Although it may seem irreverent, jokes of all kinds are played on the innocents. Fortunately, the jokes are always well taken. read more

Hurting Time for Mothers of Mexico Missing Marvin West

Christmas is family time. We see it in our community. Workers are off for a few extra days. Three generations climb into pickup trucks and go visit relatives – even if it is just across town. They have lunch and dinner gatherings. We see the extra children playing in the neighborhood. It is obvious when there is an empty chair at a table. read more

Mexico's endless Pacific beach: sun, surf, sand, seafood and solitude Gerry Soroka

There's more to the Mexico seashore than skimboards, seafood and sun-bathing bronzed bodies: there is solitude. There are vast stretches of uninhabited or unfrequented beaches lounging serenely beside a roiling sea that stretches westward seemingly into infinity. read more

Our Lady of Guadalupe Luis Dumois

Virgin of Guadalupe - Tree of Life sculptures by Juan Hernández Arzaluz of Metepec.
Our Lady of Guadalupe has accompanied us in war and peace, in joy and grief, in life and death. She was the standard for Hidalgo and Morelos armies. She has been invoked and sought by us in times of despair and destruction, in times of serenity and reconstruction, then and now, as She will be tomorrow. I know that I can be a perfect Catholic and still not believe in Her. But I don't see how can anyone consider herself or himself truly a Mexican without trusting in the Lady from Heaven, Nuestra Señora de Guadalupe. read more

Myth and History as described in the Mexican Codices Ronald A. Barnett ©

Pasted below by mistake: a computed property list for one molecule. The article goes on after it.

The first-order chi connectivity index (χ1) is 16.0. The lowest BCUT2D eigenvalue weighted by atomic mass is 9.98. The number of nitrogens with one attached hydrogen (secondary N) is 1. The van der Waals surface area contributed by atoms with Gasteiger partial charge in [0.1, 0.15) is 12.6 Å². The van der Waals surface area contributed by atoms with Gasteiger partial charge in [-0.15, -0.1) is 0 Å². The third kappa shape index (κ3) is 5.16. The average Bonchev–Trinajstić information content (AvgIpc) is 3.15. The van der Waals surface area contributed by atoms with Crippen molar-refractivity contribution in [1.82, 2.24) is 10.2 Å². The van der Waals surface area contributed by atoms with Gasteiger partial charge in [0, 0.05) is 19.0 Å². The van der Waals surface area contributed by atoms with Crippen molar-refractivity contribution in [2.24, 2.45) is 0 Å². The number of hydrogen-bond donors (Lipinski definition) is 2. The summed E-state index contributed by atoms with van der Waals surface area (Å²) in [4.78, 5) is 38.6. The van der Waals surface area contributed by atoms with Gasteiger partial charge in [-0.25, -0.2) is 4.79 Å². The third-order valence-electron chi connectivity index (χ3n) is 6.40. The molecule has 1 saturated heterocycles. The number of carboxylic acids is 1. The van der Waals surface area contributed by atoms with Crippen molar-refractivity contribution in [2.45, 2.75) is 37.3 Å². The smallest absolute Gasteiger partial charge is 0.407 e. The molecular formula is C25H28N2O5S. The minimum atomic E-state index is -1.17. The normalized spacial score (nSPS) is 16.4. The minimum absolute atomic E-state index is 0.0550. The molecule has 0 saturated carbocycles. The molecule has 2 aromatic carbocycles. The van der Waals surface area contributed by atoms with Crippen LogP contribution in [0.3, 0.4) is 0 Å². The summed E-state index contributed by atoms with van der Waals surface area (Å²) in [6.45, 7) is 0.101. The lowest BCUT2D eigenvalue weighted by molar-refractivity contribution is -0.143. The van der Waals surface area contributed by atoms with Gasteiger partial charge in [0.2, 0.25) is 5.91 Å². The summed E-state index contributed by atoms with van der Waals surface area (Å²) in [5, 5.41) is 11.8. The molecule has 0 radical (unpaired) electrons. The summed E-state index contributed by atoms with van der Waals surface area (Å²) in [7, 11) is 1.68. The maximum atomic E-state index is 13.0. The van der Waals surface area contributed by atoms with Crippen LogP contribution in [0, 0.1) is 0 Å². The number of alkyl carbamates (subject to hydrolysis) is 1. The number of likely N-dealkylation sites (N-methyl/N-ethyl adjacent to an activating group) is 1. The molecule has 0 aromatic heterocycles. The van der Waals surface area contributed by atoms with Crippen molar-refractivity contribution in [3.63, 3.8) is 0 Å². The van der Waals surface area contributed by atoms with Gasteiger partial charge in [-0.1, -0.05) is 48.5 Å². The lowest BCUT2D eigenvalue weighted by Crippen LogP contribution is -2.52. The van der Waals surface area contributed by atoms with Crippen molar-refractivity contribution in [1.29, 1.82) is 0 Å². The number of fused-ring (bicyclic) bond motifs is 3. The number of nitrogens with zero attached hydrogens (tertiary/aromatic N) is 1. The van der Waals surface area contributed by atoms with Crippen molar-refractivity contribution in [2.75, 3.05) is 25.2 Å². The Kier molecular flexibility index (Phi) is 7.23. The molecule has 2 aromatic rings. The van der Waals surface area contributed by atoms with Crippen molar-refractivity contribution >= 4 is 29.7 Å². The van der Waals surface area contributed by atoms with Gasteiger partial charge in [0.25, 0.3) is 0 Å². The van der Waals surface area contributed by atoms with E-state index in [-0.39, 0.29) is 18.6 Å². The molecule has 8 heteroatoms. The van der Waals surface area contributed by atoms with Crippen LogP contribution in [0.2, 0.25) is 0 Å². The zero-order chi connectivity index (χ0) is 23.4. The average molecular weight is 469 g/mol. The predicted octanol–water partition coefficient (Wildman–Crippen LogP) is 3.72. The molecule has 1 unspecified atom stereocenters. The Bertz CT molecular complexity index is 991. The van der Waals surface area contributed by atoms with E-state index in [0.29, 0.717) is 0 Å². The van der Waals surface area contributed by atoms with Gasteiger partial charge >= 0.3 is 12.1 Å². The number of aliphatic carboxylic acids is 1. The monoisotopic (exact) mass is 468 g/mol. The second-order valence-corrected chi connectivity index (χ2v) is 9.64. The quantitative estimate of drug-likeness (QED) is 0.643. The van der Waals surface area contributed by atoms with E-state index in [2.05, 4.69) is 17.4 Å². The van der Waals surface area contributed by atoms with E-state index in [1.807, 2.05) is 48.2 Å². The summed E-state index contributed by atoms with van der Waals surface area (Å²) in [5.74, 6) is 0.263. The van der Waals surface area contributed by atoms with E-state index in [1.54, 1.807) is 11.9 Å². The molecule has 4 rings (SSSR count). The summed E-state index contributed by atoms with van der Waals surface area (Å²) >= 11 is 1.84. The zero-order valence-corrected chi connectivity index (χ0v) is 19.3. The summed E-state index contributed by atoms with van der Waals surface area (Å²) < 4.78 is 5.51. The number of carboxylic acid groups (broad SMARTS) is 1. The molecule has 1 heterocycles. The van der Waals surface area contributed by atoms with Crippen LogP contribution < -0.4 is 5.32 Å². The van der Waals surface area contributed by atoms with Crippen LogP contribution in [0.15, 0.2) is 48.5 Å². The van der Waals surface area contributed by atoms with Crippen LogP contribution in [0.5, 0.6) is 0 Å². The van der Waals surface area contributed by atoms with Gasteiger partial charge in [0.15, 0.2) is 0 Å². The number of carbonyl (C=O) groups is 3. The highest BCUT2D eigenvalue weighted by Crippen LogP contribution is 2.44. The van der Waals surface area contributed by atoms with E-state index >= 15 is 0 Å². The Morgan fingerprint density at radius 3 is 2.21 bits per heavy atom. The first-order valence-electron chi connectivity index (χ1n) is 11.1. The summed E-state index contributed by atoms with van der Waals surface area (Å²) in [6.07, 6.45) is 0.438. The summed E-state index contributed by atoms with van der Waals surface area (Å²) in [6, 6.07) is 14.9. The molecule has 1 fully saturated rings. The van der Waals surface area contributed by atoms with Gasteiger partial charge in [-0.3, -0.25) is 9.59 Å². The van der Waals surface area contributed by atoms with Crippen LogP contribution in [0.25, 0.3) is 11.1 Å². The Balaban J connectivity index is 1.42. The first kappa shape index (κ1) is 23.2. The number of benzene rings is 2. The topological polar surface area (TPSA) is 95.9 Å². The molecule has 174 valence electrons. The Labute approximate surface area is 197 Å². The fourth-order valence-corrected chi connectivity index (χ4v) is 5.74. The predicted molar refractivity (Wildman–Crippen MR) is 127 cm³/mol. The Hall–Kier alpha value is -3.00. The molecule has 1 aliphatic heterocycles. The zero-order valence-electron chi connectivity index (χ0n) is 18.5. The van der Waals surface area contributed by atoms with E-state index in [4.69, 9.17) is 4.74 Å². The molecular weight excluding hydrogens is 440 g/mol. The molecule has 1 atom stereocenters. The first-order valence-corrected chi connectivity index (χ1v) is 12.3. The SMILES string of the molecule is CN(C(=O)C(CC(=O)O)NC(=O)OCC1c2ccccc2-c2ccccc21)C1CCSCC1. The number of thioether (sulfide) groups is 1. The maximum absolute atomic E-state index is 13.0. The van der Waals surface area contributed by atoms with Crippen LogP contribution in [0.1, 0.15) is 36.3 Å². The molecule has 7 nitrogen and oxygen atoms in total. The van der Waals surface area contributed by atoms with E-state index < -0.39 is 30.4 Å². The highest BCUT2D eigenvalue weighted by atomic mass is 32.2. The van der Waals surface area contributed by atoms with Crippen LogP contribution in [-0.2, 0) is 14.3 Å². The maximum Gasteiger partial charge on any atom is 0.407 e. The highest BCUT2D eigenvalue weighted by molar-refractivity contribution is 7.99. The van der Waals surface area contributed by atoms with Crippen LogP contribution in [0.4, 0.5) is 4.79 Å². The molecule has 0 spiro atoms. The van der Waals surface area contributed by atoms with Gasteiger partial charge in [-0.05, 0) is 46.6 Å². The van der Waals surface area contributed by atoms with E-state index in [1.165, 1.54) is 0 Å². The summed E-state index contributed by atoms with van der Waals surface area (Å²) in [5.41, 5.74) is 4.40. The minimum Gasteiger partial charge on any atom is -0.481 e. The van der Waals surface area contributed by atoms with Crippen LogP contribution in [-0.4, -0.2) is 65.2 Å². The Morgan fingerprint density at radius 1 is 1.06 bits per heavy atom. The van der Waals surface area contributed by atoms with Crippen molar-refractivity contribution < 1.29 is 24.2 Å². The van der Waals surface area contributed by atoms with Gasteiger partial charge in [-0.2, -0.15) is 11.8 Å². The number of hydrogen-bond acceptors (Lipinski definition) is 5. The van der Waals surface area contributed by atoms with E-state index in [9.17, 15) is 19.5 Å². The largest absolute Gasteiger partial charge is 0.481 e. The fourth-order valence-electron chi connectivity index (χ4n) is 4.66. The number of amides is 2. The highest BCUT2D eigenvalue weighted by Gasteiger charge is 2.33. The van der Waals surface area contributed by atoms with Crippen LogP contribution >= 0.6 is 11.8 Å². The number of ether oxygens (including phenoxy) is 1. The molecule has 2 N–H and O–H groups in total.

Aztec calendar stone
One of the problems encountered by historians and Mesoamerican scholars is the inextricable intermingling of myths and legends alongside what appear to be sober historical facts in many Mexican codices or painted books from the Valley of Mexico, Yucatan, and the Oaxaca area of southern Mexico. read more

Ask an old gringo about tax cuts, wind farms, Alebrijes and egg sandwiches Marvin West

The alebrije is a uniquely Oaxacan variety of Mexican folk art. This one depicts a rabbit. © Alan Goodin 2007
Mexico is a very interesting country. If anything hasn’t already happened here, it soon will. Nowhere else in the world are people protesting because taxes are going down. $207 million USD has gone missing. Giant Alebrijes are roaming the streets, and egg sandwiches are missing from grocery stores. read more

Mexico changes, Mexico remains the same Marvin West

The more Mexico changes, the more it remains the same. Despite delusions of assorted miracles, it is still largely a country where the past remains vividly present. We have been hearing about reforms since Enrique Peña Nieto launched his presidential campaign in November 2011. Together we will build a new and better Mexico, he said. As so eloquently added by a TV comedian, exaggerated promises come with “buckets of saliva.” Foreign investors took the bait. Mexico is a potential manufacturing powerhouse. Alas, the proverbial man on the street has been looking everywhere, trying to identify improvements in ordinary living. What he sees is fuzzy. read more

Calabaza con Rajas: Pumpkin with Roasted Poblano Chiles Karen Hursh Graber

Nothing says autumn like pumpkins, and this dish, with the smoky flavor of roasted poblano chiles, captures the colors of turning leaves. Serve it, along with rice and salad, as a vegetarian main dish, or a side dish with grilled or roasted meat or poultry. read more

Pastel de Chocolate y Nueces: Mexican Chocolate Nut Cake Karen Hursh Graber

Ingredients:   1 ½ cups flour ¾ cup sugar ½ cup unsweetened cocoa powder 1 teaspoon baking soda 1 ½ teaspoons cinnamon ¼ teaspoon ancho chile powder (optional) ... read more